Britain's G4S has confirmed that it has sold its US subsidiary, which runs services for the controversial US naval base Guantanamo Bay, to an undisclosed buyer for $135m amid growing protest against the unit's existence.

The British security firm only secured the contract to run services for Guantanamo Bay, which currently holds 149 terrorism suspects without charge, three months ago.

Human rights charity Reprieve recently launched a formal complaint to the UK government's Department for Business, Innovation and Skills after G4S secured the US naval base's south-eastern Cuba contract for $117m (£74m, €93m).

"Any company that fully considers the human rights abuses committed at the Guantanamo Bay detention centre would find it impossible to justify accepting a contract that enables the continued detention and contributes to the suffering of detainees," said Reprieve's complaint.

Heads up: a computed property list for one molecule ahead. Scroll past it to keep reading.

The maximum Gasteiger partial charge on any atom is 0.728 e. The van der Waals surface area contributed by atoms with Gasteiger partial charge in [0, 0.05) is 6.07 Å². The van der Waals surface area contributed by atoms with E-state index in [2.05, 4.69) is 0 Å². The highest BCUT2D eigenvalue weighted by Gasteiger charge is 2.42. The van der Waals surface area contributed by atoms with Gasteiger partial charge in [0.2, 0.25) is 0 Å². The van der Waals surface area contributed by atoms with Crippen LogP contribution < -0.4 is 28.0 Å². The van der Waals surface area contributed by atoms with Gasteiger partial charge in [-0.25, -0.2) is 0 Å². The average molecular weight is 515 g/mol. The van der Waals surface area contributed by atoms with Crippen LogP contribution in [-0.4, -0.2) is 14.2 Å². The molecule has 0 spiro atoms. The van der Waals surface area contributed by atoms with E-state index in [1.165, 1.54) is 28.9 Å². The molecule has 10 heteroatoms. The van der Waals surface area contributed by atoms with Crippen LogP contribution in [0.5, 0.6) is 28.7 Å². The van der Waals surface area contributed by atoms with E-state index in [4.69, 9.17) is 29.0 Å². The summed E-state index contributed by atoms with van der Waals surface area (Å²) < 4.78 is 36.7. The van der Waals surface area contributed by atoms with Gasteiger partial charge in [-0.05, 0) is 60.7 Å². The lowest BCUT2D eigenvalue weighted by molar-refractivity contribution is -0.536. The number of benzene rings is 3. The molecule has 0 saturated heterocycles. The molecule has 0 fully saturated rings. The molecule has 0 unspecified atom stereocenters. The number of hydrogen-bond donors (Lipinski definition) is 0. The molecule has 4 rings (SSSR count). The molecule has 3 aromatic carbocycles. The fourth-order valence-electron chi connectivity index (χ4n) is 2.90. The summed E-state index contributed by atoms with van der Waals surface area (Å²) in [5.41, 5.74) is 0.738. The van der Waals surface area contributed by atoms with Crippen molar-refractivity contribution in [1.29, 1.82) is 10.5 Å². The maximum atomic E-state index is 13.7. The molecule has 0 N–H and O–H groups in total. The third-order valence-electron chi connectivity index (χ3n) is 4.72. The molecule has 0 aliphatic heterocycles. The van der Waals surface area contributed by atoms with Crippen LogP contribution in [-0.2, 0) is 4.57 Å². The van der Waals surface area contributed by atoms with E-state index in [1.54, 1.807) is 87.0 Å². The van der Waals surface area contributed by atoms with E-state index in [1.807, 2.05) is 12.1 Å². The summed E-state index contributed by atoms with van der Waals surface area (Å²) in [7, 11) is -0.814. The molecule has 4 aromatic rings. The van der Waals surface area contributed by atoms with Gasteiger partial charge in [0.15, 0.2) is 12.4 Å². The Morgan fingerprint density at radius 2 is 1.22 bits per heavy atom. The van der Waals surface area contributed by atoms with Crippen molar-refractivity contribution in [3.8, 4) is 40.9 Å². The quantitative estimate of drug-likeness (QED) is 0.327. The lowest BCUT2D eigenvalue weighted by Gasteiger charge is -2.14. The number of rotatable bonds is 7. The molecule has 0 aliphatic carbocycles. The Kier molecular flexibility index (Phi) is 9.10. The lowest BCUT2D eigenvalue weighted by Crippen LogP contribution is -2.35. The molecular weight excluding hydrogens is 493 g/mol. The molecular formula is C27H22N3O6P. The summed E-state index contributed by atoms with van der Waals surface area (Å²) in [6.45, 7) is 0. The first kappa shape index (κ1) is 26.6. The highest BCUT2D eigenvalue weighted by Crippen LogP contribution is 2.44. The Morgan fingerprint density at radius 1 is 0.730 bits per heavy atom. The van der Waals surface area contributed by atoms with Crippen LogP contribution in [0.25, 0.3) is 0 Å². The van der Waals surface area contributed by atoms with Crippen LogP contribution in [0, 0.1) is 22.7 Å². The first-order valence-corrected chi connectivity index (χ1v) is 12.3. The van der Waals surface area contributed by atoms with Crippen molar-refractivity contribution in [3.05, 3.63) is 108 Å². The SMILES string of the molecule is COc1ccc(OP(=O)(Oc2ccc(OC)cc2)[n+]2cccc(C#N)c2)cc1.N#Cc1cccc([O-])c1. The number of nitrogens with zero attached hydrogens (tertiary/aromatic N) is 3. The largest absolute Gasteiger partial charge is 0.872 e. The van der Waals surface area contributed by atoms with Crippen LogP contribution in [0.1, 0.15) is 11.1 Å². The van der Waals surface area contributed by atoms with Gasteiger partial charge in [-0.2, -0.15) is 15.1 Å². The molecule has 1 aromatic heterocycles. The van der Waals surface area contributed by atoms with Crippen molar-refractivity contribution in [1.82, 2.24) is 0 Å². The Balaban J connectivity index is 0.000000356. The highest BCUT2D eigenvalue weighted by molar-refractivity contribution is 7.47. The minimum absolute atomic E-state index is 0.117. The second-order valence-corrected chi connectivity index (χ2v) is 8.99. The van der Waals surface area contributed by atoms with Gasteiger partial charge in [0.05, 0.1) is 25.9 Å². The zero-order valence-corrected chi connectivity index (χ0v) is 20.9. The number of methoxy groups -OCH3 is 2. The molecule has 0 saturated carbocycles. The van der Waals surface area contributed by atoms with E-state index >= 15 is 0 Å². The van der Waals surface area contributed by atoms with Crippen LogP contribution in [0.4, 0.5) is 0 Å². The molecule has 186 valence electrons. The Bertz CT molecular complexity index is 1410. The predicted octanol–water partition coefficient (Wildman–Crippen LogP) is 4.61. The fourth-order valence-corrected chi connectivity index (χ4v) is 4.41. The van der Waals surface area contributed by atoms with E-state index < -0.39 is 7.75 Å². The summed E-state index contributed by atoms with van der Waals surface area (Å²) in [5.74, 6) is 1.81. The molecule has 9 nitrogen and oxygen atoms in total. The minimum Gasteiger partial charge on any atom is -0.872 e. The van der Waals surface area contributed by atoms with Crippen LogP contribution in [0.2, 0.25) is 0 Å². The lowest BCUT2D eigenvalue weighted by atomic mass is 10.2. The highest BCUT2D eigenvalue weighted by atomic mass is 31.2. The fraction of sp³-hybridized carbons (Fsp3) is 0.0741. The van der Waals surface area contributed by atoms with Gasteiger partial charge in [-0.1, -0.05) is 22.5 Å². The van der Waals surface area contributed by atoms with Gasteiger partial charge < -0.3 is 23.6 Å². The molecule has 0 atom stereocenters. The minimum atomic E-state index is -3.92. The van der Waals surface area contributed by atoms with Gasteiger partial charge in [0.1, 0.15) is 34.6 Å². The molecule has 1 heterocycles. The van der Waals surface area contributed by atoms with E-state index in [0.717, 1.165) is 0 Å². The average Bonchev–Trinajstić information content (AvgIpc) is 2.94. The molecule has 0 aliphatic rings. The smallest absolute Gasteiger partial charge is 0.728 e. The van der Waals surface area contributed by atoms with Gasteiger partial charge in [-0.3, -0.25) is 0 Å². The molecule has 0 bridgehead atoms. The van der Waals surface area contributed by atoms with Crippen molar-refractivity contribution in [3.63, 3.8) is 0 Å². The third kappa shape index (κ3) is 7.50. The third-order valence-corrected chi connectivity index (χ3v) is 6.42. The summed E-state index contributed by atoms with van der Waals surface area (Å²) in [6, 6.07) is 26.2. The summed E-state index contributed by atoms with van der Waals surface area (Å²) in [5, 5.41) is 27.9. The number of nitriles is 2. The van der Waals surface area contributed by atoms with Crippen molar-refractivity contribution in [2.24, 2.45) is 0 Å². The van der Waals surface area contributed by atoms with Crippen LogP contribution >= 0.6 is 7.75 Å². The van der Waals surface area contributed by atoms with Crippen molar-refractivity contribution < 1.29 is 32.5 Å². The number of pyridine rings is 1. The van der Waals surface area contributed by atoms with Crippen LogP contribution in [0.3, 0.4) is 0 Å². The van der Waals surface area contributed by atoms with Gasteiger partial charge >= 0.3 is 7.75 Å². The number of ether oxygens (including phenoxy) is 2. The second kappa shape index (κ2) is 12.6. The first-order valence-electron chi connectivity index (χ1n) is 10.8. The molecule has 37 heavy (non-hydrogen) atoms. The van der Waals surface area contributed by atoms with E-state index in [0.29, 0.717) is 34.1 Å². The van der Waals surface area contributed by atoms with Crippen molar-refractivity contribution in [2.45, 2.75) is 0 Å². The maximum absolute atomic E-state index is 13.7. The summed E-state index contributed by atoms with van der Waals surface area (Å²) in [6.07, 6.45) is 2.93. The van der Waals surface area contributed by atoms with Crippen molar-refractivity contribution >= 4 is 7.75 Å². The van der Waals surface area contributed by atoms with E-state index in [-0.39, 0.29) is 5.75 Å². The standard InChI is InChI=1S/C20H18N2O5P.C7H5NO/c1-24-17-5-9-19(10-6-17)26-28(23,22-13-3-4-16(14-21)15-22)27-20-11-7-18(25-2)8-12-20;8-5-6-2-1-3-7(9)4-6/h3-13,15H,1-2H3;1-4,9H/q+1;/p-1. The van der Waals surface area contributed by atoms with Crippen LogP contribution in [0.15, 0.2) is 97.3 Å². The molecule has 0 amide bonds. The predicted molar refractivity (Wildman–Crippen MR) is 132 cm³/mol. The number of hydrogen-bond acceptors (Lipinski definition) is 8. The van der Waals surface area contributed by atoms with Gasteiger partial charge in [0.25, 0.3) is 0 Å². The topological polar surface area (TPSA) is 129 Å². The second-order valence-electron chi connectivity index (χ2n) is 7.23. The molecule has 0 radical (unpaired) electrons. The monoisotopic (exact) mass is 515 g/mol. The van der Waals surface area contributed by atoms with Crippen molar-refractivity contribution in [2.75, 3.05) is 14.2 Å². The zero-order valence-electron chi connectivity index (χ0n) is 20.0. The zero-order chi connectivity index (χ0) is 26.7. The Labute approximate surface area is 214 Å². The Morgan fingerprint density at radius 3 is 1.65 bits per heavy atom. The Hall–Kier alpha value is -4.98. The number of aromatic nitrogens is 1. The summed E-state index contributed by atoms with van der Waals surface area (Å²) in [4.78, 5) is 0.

Following the sale confirmation Reprieve said that G4S should still be under investigation for human rights abuses.

"It is crucial that the government investigates the support provided by G4S for Guantánamo, regardless of today's sale announcement. G4S must not be allowed to wriggle out of their responsibility for helping to run the legal black hole that is Guantánamo Bay," said Kevin Lo, a lawyer at Reprieve.

"The British government's stated policy is that Guantánamo should close. G4S, as the recipient of significant public funding, should not be allowed to undermine this policy without having to at least answer for it.

"Reprieve's goal in filing the complaint has not changed, and we continue to seek transparency from the company regarding the scope of the contract and how it may play a role in ongoing human rights abuses."

Meanwhile, G4S and the US defence department made it clear that the contract was for "operating support services", which includes a range of services from facility management to pest control.

The US defence department did not cite the actual detention centre in its list.